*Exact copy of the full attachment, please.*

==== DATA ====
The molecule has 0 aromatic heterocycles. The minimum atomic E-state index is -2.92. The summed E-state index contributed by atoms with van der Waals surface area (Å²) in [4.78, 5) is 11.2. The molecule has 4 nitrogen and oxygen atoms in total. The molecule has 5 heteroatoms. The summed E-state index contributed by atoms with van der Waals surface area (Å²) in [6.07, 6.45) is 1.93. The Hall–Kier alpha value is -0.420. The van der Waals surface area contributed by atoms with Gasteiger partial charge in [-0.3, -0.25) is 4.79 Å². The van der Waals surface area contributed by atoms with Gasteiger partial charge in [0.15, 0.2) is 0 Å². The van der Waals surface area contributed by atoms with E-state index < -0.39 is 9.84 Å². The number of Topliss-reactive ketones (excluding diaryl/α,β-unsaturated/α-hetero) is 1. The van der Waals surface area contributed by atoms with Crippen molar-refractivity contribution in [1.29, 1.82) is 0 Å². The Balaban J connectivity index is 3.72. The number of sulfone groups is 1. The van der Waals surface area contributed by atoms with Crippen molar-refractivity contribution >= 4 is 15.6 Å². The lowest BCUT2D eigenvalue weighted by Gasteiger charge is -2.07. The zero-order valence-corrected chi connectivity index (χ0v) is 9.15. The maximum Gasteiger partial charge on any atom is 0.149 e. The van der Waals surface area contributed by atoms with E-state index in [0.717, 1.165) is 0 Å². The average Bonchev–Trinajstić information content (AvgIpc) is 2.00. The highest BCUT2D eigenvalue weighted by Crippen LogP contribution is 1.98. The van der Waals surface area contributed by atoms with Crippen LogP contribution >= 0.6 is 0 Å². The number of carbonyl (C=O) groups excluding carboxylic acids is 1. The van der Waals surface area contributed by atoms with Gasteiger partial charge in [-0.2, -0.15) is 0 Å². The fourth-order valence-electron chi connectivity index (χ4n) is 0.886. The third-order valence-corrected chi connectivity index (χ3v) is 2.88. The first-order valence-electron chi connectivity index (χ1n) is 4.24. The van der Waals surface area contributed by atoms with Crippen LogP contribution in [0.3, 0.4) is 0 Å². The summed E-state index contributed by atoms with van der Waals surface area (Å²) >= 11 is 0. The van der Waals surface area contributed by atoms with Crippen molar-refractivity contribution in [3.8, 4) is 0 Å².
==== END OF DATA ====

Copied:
The molecule has 0 aromatic heterocycles. The minimum atomic E-state index is -2.92. The summed E-state index contributed by atoms with van der Waals surface area (Å²) in [4.78, 5) is 11.2. The molecule has 4 nitrogen and oxygen atoms in total. The molecule has 5 heteroatoms. The summed E-state index contributed by atoms with van der Waals surface area (Å²) in [6.07, 6.45) is 1.93. The Hall–Kier alpha value is -0.420. The van der Waals surface area contributed by atoms with Gasteiger partial charge in [-0.3, -0.25) is 4.79 Å². The van der Waals surface area contributed by atoms with Gasteiger partial charge in [0.15, 0.2) is 0 Å². The van der Waals surface area contributed by atoms with E-state index < -0.39 is 9.84 Å². The number of Topliss-reactive ketones (excluding diaryl/α,β-unsaturated/α-hetero) is 1. The van der Waals surface area contributed by atoms with Crippen molar-refractivity contribution in [1.29, 1.82) is 0 Å². The Balaban J connectivity index is 3.72. The number of sulfone groups is 1. The van der Waals surface area contributed by atoms with Crippen molar-refractivity contribution >= 4 is 15.6 Å². The lowest BCUT2D eigenvalue weighted by Gasteiger charge is -2.07. The zero-order valence-corrected chi connectivity index (χ0v) is 9.15. The maximum Gasteiger partial charge on any atom is 0.149 e. The van der Waals surface area contributed by atoms with E-state index in [0.717, 1.165) is 0 Å². The average Bonchev–Trinajstić information content (AvgIpc) is 2.00. The highest BCUT2D eigenvalue weighted by Crippen LogP contribution is 1.98. The van der Waals surface area contributed by atoms with Crippen LogP contribution >= 0.6 is 0 Å². The number of carbonyl (C=O) groups excluding carboxylic acids is 1. The van der Waals surface area contributed by atoms with Gasteiger partial charge in [-0.2, -0.15) is 0 Å². The fourth-order valence-electron chi connectivity index (χ4n) is 0.886. The third-order valence-corrected chi connectivity index (χ3v) is 2.88. The first-order valence-electron chi connectivity index (χ1n) is 4.24. The van der Waals surface area contributed by atoms with Crippen LogP contribution in [0.3, 0.4) is 0 Å². The summed E-state index contributed by atoms with van der Waals surface area (Å²) >= 11 is 0. The van der Waals surface area contributed by atoms with Crippen molar-refractivity contribution in [3.8, 4) is 0 Å².